47Woe to you! For you build the tombs of the prophets whom your ancestors killed. 48So you are witnesses and approve of the deeds of your ancestors; for they killed them, and you build their tombs. 49Therefore also the Wisdom of God said, “I will send them prophets and apostles, some of whom they will kill and persecute”, 50so that this generation may be charged with the blood of all the prophets shed since the foundation of the world, 51from the blood of Abel to the blood of Zechariah, who perished between the altar and the sanctuary. Yes, I tell you, it will be charged against this generation. 52Woe to you lawyers! For you have taken away the key of knowledge; you did not enter yourselves, and you hindered those who were entering.’
53 When he went outside, the scribes and the Pharisees began to be very hostile towards him and to cross-examine him about many things, 54lying in wait for him, to catch him in something he might say.
In our Gospel reading of today, Jesus, we might say, is clearly not a happy bunny, or a happy camper. He is effectively declaring open hostilities with the traditional teachers of the faith, the scribes and the Pharisees. The question is: why would he pick such a fight? Wouldn’t it be easier to have kept his head down, and lived a peaceful life?
The answer of course is that Jesus, the living Word of Wisdom and Truth, could not stay silent. From the history of the Hebrews, set out in what we call the Old Testament, Jesus knew that time after time, the Leaders of the nations had killed the prophets, sent from God. They silenced them through murder. Jesus reminds the Leaders that from Abel (the first prophet) to Zechariah (the last prophet), their reaction had been to ‘rid themselves of these troublesome priests’ (to mis-quote King Henry II before the death of Thomas Becket).
This is a theme that Jesus picks up later in Luke’s account, in the form of the parable of the wicked tenants (Luke 20. 9-19). Jesus tells the story of a wealthy landowner (meaning God), who rents out a vineyard (the Land of Israel) to some tenants (meaning the Hebrew nation). Then at harvest time, the Landowner sends out some servants to collect the rent – the servants, of course, standing for God’s prophets. But the servants get murdered by the tenants. So the Landowner sends his own son. Surely the tenants won’t harm him, for surely they love him? But no…the tenants murder the son, and thrown him out of the vineyard. In this simple parable, Jesus underlines again the way that people in power automatically resist anyone who challenges their power, or their status.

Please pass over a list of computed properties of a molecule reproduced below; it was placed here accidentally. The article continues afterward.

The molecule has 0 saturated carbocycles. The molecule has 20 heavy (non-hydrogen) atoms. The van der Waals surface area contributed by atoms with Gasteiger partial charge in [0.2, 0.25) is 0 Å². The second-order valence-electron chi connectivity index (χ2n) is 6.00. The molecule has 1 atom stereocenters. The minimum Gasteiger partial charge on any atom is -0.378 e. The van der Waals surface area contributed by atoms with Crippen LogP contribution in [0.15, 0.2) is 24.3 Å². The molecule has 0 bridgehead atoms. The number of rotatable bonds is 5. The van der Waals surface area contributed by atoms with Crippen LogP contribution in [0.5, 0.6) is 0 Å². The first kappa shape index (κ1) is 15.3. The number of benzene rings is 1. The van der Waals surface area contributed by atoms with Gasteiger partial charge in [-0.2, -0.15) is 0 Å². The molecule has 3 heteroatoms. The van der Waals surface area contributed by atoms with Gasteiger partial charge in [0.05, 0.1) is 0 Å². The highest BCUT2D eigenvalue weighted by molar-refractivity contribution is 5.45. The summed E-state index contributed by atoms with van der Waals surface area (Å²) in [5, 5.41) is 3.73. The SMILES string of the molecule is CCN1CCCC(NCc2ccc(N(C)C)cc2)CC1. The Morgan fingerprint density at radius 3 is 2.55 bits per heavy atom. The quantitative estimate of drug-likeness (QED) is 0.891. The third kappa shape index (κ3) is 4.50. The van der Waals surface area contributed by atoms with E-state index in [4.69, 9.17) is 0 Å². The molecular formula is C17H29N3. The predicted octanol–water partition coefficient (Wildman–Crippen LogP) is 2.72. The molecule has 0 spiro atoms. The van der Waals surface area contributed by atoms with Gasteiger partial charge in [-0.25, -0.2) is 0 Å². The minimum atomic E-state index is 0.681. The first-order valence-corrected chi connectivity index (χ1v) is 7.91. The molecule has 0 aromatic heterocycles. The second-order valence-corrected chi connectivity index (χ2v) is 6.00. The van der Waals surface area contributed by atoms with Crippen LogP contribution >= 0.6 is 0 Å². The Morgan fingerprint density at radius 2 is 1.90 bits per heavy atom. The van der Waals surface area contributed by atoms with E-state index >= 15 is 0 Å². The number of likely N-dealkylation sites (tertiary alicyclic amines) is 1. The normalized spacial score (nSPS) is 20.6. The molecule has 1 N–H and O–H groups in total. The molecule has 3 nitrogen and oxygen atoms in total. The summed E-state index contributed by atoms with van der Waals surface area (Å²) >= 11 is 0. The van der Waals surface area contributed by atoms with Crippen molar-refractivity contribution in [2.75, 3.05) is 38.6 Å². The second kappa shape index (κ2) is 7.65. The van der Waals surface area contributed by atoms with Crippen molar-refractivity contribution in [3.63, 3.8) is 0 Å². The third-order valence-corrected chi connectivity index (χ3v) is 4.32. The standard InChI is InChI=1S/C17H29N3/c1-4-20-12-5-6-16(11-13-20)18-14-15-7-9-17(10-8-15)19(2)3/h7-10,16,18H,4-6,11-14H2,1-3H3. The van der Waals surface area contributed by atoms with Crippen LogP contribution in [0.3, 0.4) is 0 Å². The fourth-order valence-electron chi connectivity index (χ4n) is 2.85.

But this is precisely the role of prophets. Prophets are those who, despite being disregarded, ignored, or even murdered, are prepared to stand up for truth against the powerful people of the world. They are those who seek to transform the cultural norms of the society they serve – calling people to a transformed vision of the world.
There are prophets in every generation. God continually calls out people of Wisdom whose unlucky task is to try to shift the culture of the day to something more life-giving, more Godly. From our own time, there are many. For Christian prophets, we might look to the example of Martin Luther King, who dreamed a dream of racial equality. Or William Wilberforce, who led the campaign against state-sanctioned slavery. We might think of Mother Theresa, who by her life and example reminded us that every human being is special. We might hold up Archbishop Desmond Tutu, who brought Truth and Reconciliation to South Africa.
But Christians don’t have a monopoly on the truth. There are secular prophets too – or at least people who don’t use the language of religion to try to shift prevailing cultures. We might think of Ghandi, who shifted the colonial culture of India. We might think of David Attenborough and Gretta Thunberg, who are calling a largely deaf humanity to halt the destruction of Creation. We might hold up the example of Malala Yousafzai, the young woman from Afghanistan who passionately argues for the education of girls throughout the world.
(Note – not for preaching – too controversial without space to explore reactions: We might suggest that Karl Marx was a non-religious prophet, who called out the capitalist system for the uniquely unfair and exploitative system that it is. Whether Lenin and Mao then applied his principles wisely is another matter altogether!).
Few of these prophets ever really succeed – at least in their lifetimes. Martin Luther King and Ghandi were murdered. Mother Theresa, David Attenborough and Gretta Thunberg are treated as figures of fun – to be joked about and lampooned. Malala Yousafzai faces the prospect of the Taliban regaining political authority in Afghanistan. And so the cycle of the way the prophets are treated – called out by Jesus – repeats and repeats.
It’s a tragedy. As much as it was for Jesus, it is for today’s prophets too. The fact is that the powerful people of our world lack the motivation to change their ways. They are comfortable and wealthy. They hold the levers of power – whether it’s the media (which lampoons the prophets), or whether its henchmen who can carry out murders.
But our task – is to carry on being prophetic. We, who are followers of the Word of Truth and Wisdom Incarnate, we have a mighty task thrust upon our shoulders. Wherever we live, work, study or play, we are called to speak truth to power. We are called to stand up for what it right, and fair, and just in every situation. In the words of the prophet Joel, we are called to “Declare a holy fast; call a sacred assembly. Summon the elders and all who live in the land to the house of the LORD your God, and cry out to the LORD.“